Troubleshooting a Buildah script

The source of a problem is often where you least expect to find it.
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As both a father of teenagers and a software engineer, I spend most of my time dealing with problems. Whether the problem is large or small, many times you can't find the cause of an issue by looking directly at it. Instead, you need to step back and investigate the environment where the situation exists. I realized this recently, when a colleague who presents on container technologies, including container managers like Buildah and Podman, asked me for help solving a problem with a demo script he was planning to show at a conference only a few days later.

The script had worked in the past but wasn't working now, and he was in a pinch. It's a demo script that creates a Fedora 28-based container using Buildah and installs the NGINX HTTPD server within it. Then it uses Podman to run the container and kick off the NGINX server. Finally, the script does a quick curl command to pull the index.html file to prove the server is up and responsive. All these commands had worked during setup and testing, but now the curl was failing. (By the way, if you want to learn about Buildah or run a demo, take a look at my colleague's full script, as it is a great one to use.)

I talked to the folks on the Podman team, and they were not able to reproduce the issue, so I thought it might be a problem in Buildah. We did a flurry of debugging and checking in the config code to make sure the ports were being set up properly, the image was getting pulled correctly, and everything was saved. It all checked out. Prior run-throughs of the demo had all completed successfully: the NGINX server would serve up the index.html as expected. That was odd, and no recent changes to the Buildah code were likely to upset any of that.

With the deadline before the conference ticking away, I began investigating by shrinking the script down to the following.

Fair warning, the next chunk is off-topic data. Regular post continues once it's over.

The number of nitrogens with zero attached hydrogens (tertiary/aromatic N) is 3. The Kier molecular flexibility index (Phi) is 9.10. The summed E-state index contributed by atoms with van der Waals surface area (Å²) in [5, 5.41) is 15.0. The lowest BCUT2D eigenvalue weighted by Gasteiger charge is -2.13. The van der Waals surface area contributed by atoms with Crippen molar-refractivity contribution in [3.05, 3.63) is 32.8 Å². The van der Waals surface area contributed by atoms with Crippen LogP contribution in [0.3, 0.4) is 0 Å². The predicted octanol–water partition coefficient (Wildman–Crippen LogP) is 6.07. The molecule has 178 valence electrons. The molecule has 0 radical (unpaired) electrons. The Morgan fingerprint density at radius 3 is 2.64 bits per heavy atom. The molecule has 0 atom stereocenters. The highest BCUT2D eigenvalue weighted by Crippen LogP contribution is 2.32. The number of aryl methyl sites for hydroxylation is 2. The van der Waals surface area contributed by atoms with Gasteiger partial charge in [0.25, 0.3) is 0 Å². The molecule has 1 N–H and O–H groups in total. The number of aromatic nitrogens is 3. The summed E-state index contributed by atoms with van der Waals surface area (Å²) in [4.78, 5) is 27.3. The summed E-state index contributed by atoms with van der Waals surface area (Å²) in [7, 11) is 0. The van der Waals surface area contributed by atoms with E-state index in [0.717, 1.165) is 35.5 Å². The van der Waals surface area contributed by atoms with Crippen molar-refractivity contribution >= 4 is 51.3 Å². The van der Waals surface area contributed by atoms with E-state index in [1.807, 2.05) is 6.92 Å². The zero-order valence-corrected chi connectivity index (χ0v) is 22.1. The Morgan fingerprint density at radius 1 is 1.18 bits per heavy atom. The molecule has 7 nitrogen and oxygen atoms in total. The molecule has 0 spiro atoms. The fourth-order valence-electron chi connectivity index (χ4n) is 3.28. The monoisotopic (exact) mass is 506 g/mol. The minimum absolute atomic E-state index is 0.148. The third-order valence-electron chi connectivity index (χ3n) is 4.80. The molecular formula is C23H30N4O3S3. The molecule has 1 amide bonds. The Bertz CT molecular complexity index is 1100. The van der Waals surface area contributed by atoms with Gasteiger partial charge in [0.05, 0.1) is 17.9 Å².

cat ~/

# author : demodude
# Assumptions install buildah, podman & docker
# Do NOT start the docker deamon
# Set some of the variables below

myname="Demo King"
pkgmgr=dnf # switch to yum if using yum

#Setting up some colors for helping read the demo output
bold=$(tput bold)
red=$(tput setaf 1)
green=$(tput setaf 2)
yellow=$(tput setaf 3)
blue=$(tput setaf 4)
cyan=$(tput setaf 6)
reset=$(tput sgr0)

echo -e "Using ${green}GREEN${reset} to introduce Buildah steps"
echo -e "Using ${yellow}YELLOW${reset} to introduce code"
echo -e "Using ${blue}BLUE${reset} to introduce Podman steps"
echo -e "Using ${cyan}CYAN${reset} to introduce bash commands"
echo -e "Using ${red}RED${reset} to introduce Docker commands"

echo -e "Building an image called ${demoimg}"

set -x
newcontainer=$(buildah from ${distro})
buildah run $newcontainer -- ${pkgmgr} -y update && ${pkgmgr} -y clean all
buildah run $newcontainer -- ${pkgmgr} -y install nginx && ${pkgmgr} -y clean all
buildah run $newcontainer bash -c 'echo "daemon off;" >> /etc/nginx/nginx.conf'
buildah run $newcontainer bash -c 'echo "nginx on OCI Fedora image, built using Buildah" > /usr/share/nginx/html/index.html'
buildah config --port 80 --entrypoint /usr/sbin/nginx $newcontainer
buildah config --created-by "${quayuser}" $newcontainer
buildah config --author "${myname}" --label name=$demoimg $newcontainer
buildah inspect $newcontainer
buildah commit $newcontainer $demoimg
buildah images
containernum=$(podman run -d -p 80:80 $demoimg)
curl localhost # Failed
podman ps
podman stop $containernum
podman rm $containernum

What the script is doing

Beginning in the set -x section, you can see the script creates a new Fedora container using buildah from. The next four steps use buildah run to do some configurations in the container: the first two use the DNF software package manager to do an update, install NGINX, and clean everything up; the third and fourth steps prepare NGINX to run—the third sets up the /etc/nginx/nginx.conf file and sets daemon off, and the run command in the fourth step creates the index.html file to be displayed.